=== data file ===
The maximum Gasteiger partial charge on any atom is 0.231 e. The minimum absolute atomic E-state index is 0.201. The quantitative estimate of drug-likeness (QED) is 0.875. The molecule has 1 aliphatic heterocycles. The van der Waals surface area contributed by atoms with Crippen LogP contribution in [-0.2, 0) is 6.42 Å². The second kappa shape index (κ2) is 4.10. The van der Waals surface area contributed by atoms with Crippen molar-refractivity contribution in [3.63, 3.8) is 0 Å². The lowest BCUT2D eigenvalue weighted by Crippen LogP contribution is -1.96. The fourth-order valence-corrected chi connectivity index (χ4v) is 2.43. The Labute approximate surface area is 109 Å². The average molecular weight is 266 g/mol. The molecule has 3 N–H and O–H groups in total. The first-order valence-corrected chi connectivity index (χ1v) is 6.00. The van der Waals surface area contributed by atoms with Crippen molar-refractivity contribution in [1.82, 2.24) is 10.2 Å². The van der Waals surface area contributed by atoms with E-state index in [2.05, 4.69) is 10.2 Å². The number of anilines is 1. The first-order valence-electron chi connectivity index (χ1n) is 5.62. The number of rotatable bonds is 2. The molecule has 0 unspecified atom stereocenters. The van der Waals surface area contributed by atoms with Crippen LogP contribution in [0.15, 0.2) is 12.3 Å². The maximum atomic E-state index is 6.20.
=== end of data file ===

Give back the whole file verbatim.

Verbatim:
The maximum Gasteiger partial charge on any atom is 0.231 e. The minimum absolute atomic E-state index is 0.201. The quantitative estimate of drug-likeness (QED) is 0.875. The molecule has 1 aliphatic heterocycles. The van der Waals surface area contributed by atoms with Crippen LogP contribution in [-0.2, 0) is 6.42 Å². The second kappa shape index (κ2) is 4.10. The van der Waals surface area contributed by atoms with Crippen molar-refractivity contribution in [3.63, 3.8) is 0 Å². The lowest BCUT2D eigenvalue weighted by Crippen LogP contribution is -1.96. The fourth-order valence-corrected chi connectivity index (χ4v) is 2.43. The Labute approximate surface area is 109 Å². The average molecular weight is 266 g/mol. The molecule has 3 N–H and O–H groups in total. The first-order valence-corrected chi connectivity index (χ1v) is 6.00. The van der Waals surface area contributed by atoms with Crippen molar-refractivity contribution in [1.82, 2.24) is 10.2 Å². The van der Waals surface area contributed by atoms with E-state index in [2.05, 4.69) is 10.2 Å². The number of anilines is 1. The first-order valence-electron chi connectivity index (χ1n) is 5.62. The number of rotatable bonds is 2. The molecule has 0 unspecified atom stereocenters. The van der Waals surface area contributed by atoms with Crippen LogP contribution in [0.15, 0.2) is 12.3 Å². The maximum atomic E-state index is 6.20.